“We have decided to close school due to the ongoing COVID-19 pandemic and move to remote learning for the time being.”

I didn’t have to be in the same room with my school’s parents when this message was received to hear the collective gasp. To see the looks of panic. To watch as guardians everywhere scrambled to figure out just how they were going to coordinate their own unfolding work-from-home scenarios with those of their children.

It wasn’t easy in March, and it still isn’t easy now.

Over my years as a teacher, there are so many things that I have wanted the parents of my students to know.

That some of the best learning in life comes from failure.

That children need to know that they are loved, unconditionally.

That an emailed tirade is counterproductive to the teamwork needed between parent and teacher, and a conversation is so much better towards resolution.

But now, as we find ourselves still staring into the abyss of remote and/or hybrid learning, there are a host of new things that I want parents to know. Things that will make homeschooling more successful. Students more independent. And, parents? Ideally less stressed and more at-ease.

I want parents to know that while we love to collaborate and communicate with them, it needs to be outside of our teaching time. Zoom chats are not for parents to contact teachers with questions about a lesson. Text messages and phone calls can’t and shouldn’t be answered while we have a screen full of kiddos clamoring for our attention and instruction. We want to talk with the parents of our students, and we will—I promise. But, it needs to be either during designated office hours or after our students have left our virtual care for the day. I encourage parents to please give kids the space they need to learn independently and authentically. Families won’t be able to sit on the couch next to their students when they return to the classroom, so please don’t start that habit now. When a student’s day is done, talk with them about what they learned and how it all went. And, if questions or concerns persist, then by all means call us. Text us. Email us. Or, message us through the school’s portal. Teachers are problem-solvers by nature, and we want to support our families in making sure that no hurdle is insurmountable when it comes to their child’s academic success.

I want parents to know that it’s important to kick it old school. Online learning, for all of the wonderful resources that it provides, doesn’t enable the tactile, pen-to-paper experience that is synonymous with true in-person instruction. Yes, students are growing more accustomed to reading on a screen and typing their first draft essays on a keyboard. But, comprehension comes from putting thoughts, ideas, equations, and rough drafts down on paper. As a middle school teacher, I always required my students to write their initial essays on binder paper, going over their work several times, making notes in the margins, crossing out words and replacing those with more astute vocabulary. Learning how to craft an essay on the screen is far too sterile an experience. Students’ capacity for the true written word needs to be just that—written down and revised with frequency. Problem solving in Math is much the same—while mental math and the retention of math facts and number sense is crucial to a student’s lifelong academic success, they must, too, use scratch paper to breakdown complex problems and illustrate solving strategies. I want parents to know that it’s essential to have notebooks, scratch paper, pens, pencils, highlighters, and flashcards available as essential enhancements to their children’s digital devices.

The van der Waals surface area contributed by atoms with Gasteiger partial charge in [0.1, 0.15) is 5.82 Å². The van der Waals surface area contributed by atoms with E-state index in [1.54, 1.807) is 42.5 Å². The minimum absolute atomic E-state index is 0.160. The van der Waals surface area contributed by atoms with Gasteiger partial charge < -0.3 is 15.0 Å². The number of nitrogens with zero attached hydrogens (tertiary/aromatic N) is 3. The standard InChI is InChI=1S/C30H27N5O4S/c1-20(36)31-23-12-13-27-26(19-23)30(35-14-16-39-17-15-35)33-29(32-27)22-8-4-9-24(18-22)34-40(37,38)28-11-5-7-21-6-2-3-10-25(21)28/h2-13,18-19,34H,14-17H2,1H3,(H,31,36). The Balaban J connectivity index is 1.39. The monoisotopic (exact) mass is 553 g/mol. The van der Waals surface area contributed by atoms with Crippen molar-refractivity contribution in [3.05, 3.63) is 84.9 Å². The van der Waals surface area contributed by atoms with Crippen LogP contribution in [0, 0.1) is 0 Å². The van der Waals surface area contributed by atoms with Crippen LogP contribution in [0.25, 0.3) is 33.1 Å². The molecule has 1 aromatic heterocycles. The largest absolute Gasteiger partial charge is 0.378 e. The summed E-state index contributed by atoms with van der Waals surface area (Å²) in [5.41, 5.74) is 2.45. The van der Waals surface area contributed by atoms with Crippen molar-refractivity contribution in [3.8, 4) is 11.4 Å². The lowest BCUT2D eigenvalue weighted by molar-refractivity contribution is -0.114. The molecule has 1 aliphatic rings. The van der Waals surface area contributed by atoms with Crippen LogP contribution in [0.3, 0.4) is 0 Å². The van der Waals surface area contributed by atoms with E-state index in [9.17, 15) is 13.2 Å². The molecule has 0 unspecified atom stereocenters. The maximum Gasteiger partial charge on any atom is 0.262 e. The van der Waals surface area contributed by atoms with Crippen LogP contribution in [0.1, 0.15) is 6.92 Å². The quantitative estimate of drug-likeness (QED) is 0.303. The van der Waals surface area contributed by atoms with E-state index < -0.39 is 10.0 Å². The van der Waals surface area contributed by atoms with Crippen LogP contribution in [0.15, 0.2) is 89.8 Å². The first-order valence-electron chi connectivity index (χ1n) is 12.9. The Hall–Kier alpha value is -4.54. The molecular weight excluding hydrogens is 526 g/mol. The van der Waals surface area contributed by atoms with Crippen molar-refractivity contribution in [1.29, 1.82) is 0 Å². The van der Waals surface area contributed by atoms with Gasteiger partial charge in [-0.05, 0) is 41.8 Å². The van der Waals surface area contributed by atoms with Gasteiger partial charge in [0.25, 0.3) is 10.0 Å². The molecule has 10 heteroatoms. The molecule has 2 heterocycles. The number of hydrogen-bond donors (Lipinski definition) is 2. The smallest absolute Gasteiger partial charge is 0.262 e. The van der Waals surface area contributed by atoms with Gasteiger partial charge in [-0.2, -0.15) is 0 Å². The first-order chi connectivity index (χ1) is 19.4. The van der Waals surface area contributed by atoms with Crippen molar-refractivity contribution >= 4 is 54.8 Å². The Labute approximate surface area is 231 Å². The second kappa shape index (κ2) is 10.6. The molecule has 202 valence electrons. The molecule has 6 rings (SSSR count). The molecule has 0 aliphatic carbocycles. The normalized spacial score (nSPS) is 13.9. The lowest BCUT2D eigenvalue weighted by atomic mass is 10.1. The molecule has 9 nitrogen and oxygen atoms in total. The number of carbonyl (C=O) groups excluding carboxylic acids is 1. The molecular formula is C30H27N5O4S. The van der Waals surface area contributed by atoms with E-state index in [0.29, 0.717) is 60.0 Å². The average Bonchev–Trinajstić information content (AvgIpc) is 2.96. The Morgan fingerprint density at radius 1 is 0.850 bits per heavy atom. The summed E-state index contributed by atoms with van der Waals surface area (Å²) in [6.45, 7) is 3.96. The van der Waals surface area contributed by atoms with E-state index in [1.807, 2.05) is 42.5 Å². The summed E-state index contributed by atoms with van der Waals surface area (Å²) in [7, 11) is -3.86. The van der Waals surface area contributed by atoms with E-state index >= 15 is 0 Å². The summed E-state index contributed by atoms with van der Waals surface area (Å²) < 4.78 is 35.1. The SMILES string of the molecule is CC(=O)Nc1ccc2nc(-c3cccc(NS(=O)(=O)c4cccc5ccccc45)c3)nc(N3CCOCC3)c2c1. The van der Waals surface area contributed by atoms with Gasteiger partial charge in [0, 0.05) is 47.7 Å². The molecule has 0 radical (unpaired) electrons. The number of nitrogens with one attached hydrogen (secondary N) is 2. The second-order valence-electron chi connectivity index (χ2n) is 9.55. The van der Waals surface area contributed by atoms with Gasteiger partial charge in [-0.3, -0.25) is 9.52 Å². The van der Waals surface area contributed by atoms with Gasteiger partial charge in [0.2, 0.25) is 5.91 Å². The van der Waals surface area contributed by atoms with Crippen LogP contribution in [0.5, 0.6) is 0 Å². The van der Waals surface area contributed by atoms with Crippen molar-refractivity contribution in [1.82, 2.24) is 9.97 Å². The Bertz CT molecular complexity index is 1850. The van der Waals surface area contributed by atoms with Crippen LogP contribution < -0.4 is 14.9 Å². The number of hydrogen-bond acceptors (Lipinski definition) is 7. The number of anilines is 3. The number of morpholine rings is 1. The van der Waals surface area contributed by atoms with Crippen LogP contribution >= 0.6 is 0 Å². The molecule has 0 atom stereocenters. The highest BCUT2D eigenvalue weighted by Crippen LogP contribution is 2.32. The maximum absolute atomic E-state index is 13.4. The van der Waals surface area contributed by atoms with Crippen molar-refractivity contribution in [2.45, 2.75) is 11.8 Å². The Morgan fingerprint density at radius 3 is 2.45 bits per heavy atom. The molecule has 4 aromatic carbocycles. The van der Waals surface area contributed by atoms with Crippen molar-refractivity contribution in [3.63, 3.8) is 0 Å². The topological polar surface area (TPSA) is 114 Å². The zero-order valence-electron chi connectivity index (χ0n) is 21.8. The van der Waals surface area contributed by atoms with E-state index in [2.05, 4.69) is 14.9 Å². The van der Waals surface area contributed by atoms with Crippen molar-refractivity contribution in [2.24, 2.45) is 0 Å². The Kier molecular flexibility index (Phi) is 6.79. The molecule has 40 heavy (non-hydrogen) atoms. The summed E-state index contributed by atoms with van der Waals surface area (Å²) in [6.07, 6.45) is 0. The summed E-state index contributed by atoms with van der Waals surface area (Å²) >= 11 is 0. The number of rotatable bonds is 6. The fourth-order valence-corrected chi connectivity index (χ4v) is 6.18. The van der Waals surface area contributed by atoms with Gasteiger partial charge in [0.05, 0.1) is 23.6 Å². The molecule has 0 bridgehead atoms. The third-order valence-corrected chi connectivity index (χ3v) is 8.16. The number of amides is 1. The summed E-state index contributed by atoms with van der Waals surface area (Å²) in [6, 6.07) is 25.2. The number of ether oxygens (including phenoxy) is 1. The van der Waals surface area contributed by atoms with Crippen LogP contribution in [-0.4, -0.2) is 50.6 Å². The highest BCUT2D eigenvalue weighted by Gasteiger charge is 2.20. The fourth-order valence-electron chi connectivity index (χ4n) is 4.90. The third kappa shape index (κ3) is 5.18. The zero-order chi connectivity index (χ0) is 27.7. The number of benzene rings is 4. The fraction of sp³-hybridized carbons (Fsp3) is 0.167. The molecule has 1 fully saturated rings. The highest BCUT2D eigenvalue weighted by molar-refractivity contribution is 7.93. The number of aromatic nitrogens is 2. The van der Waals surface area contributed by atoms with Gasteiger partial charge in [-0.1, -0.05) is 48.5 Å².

I want parents to know that we appreciate them. The parents and guardians of our students are our eyes and ears on the ground. We recognize fully that there is only so much that we can see and observe from behind a screen and that online learning will never replicate the hands-on approach we take with each and every student in our care when they are in front of us in the classroom. We value parents’ insights and observations. We are supremely grateful for the times when they step away from their own meetings to mitigate failed wi-fi or unsuccessful Zoom credentials. For the times when parents get into the trenches of new Math or reviewing facts for an upcoming Science test. Every moment matters. We couldn’t do what we do without that partnership.

Remote learning isn’t going to be here forever, but it’s also not going away anytime soon. The more that teachers and parents embrace this opportunity, together, to enable students to pivot when an unexpected hurdle blocks their lane of success, the better equipped those kids are going to be for life’s marathon. So, let’s get creative and work together to keep our students learning and growing in these unprecedented times.